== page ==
Rock Island Arsenal, Illinois, will soon have the largest metal 3D printer in the world installed at the military base. The media were recently invited to an event to celebrate the upcoming installation of the machine at the Rock Island Arsenal Joint Manufacturing & Technology Center.
It will be used primarily for the fabrication of big components for military ground vehicles. The system, named the “Jointless Hull Large Format Tool” will be able to print large components in a variety of metals measuring up to 30 ft in length, 20 ft in width, and 12 ft in height.
As you can guess by the name, it will be printing large jointless components which would traditionally require assembly and welding/fastening together. The new system will allow vehicular body components to be fabricated in fewer parts, in faster time, and with less waste materials.
You can see a 3D model of the machine in the picture below.
The printer will be manufactured by ASTRO America in collaboration with Ingersoll Machine Tool in nearby Rockford.
ASTRO America (The Applied Science and Technology Research Organization of America) was formed in 2018, and research institute and think tank, dedicated to advancing the public interest through manufacturing technology and policy. They were selected to develop and deliver the big metal printer by the US Army.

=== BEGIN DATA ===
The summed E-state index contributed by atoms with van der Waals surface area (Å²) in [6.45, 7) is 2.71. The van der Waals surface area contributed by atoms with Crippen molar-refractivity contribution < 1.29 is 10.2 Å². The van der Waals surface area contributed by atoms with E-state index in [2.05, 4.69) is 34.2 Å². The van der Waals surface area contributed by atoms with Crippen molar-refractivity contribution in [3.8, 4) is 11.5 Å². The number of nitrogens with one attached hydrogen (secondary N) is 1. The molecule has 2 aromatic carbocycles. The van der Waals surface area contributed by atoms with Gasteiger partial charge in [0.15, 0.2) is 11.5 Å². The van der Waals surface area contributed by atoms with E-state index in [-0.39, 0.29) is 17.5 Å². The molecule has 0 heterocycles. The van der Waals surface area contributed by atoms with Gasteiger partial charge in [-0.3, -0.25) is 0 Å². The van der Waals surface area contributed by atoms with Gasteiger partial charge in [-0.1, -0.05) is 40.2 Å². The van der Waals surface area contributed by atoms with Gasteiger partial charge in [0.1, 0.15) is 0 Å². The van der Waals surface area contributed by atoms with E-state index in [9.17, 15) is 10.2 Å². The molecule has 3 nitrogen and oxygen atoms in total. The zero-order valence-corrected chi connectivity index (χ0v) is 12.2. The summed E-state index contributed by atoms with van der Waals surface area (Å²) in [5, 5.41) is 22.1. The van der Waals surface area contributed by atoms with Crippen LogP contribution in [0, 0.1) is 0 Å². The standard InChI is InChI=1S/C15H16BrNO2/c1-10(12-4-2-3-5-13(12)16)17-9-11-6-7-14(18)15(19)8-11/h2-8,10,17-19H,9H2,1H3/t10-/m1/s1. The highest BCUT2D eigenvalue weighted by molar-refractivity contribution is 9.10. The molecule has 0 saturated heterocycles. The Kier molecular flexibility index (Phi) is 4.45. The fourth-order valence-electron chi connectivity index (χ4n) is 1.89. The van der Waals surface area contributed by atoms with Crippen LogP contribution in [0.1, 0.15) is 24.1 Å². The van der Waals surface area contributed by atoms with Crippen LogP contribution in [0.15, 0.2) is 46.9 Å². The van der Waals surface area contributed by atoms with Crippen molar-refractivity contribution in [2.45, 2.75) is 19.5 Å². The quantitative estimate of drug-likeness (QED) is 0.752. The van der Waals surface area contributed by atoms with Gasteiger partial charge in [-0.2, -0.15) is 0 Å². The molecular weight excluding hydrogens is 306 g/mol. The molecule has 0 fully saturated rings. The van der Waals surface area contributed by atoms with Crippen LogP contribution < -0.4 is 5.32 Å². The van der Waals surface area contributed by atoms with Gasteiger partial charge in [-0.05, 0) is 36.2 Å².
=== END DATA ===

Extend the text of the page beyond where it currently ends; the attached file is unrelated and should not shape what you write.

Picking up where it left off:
Ingersoll have been tasked with the fabrication of the machine using their vast experience in machine manufacturing.
“It’s creating an opportunity for us to build things that we’ve never been able to build before,” said Maj. Gen. Darren Werner, Commanding, U.S. Army Tank-automotive and Armaments Command.
“We’re moving into a space where we can build things in a three-dimensional computer-aided world and then bring it to full maturity as an actual product on the ground.”
One of the key motivations for the design of the machine is the ability to replenish the undersides of vehicles that have been damaged by explosive devices. It has been estimated that 73 percent of all vehicle losses in the Vietnam War were incurred due to enemy usage of anti-personnel and anti-tank mines. This problem persists today with roadside IEDs being a constant threat.
AS a result, vehicle undersides are built incredibly thick and strong, but traditional manufacturing methods such as forging, forming, and welding have been unsuitable for applications such as this due to weld porosity, and reduced geometric freedom.
The US military has identified large format additive manufacturing as a solution to these issues, and so the Jointless Hull Large Format Tool was commissioned.
“This is all about the future. The arsenal is all about the future. It’s about the 21st century,” said Congresswoman Cheri Bustos at a media event at the army base.
“We have gone from the factory floor to the foxhole in every single war and conflict that [America has ]been involved with going back to the Civil War. This puts us in the military of the future.”
The Jointless Hull Large Format Tool will be tested at the Ingersoll Machine Tool factory in Rockford in December 2022 before being dismantled and reassembled at the arsenal, where it is expected to become operational by May 2023.